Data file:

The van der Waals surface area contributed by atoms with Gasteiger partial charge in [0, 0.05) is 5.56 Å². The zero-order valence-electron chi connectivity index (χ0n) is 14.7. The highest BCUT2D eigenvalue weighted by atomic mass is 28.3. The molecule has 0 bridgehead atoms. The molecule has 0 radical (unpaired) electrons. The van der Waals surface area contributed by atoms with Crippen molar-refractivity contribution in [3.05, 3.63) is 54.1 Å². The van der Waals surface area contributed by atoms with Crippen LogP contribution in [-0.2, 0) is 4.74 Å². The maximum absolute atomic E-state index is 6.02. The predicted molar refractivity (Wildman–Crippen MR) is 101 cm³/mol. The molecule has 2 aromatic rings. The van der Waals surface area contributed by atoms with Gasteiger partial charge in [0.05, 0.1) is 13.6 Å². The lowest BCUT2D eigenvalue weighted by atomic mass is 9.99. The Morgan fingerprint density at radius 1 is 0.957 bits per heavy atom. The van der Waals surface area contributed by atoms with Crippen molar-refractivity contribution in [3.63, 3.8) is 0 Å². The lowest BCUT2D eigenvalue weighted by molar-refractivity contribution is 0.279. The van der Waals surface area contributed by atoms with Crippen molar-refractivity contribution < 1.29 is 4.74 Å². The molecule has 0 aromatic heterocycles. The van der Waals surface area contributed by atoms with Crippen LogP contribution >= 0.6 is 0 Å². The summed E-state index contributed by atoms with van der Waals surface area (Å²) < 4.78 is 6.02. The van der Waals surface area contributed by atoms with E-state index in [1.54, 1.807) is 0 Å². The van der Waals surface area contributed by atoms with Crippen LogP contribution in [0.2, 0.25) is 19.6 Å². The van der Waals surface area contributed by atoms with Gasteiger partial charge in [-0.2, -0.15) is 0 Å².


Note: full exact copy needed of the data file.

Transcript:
The van der Waals surface area contributed by atoms with Gasteiger partial charge in [0, 0.05) is 5.56 Å². The zero-order valence-electron chi connectivity index (χ0n) is 14.7. The highest BCUT2D eigenvalue weighted by atomic mass is 28.3. The molecule has 0 bridgehead atoms. The molecule has 0 radical (unpaired) electrons. The van der Waals surface area contributed by atoms with Crippen molar-refractivity contribution in [3.05, 3.63) is 54.1 Å². The van der Waals surface area contributed by atoms with Crippen LogP contribution in [-0.2, 0) is 4.74 Å². The maximum absolute atomic E-state index is 6.02. The predicted molar refractivity (Wildman–Crippen MR) is 101 cm³/mol. The molecule has 2 aromatic rings. The van der Waals surface area contributed by atoms with Gasteiger partial charge in [0.05, 0.1) is 13.6 Å². The lowest BCUT2D eigenvalue weighted by atomic mass is 9.99. The Morgan fingerprint density at radius 1 is 0.957 bits per heavy atom. The van der Waals surface area contributed by atoms with Crippen molar-refractivity contribution in [3.63, 3.8) is 0 Å². The lowest BCUT2D eigenvalue weighted by molar-refractivity contribution is 0.279. The van der Waals surface area contributed by atoms with Crippen molar-refractivity contribution < 1.29 is 4.74 Å². The molecule has 0 aromatic heterocycles. The van der Waals surface area contributed by atoms with Crippen LogP contribution >= 0.6 is 0 Å². The summed E-state index contributed by atoms with van der Waals surface area (Å²) < 4.78 is 6.02. The van der Waals surface area contributed by atoms with E-state index in [1.54, 1.807) is 0 Å². The van der Waals surface area contributed by atoms with Crippen LogP contribution in [0.2, 0.25) is 19.6 Å². The van der Waals surface area contributed by atoms with Gasteiger partial charge in [-0.2, -0.15) is 0 Å².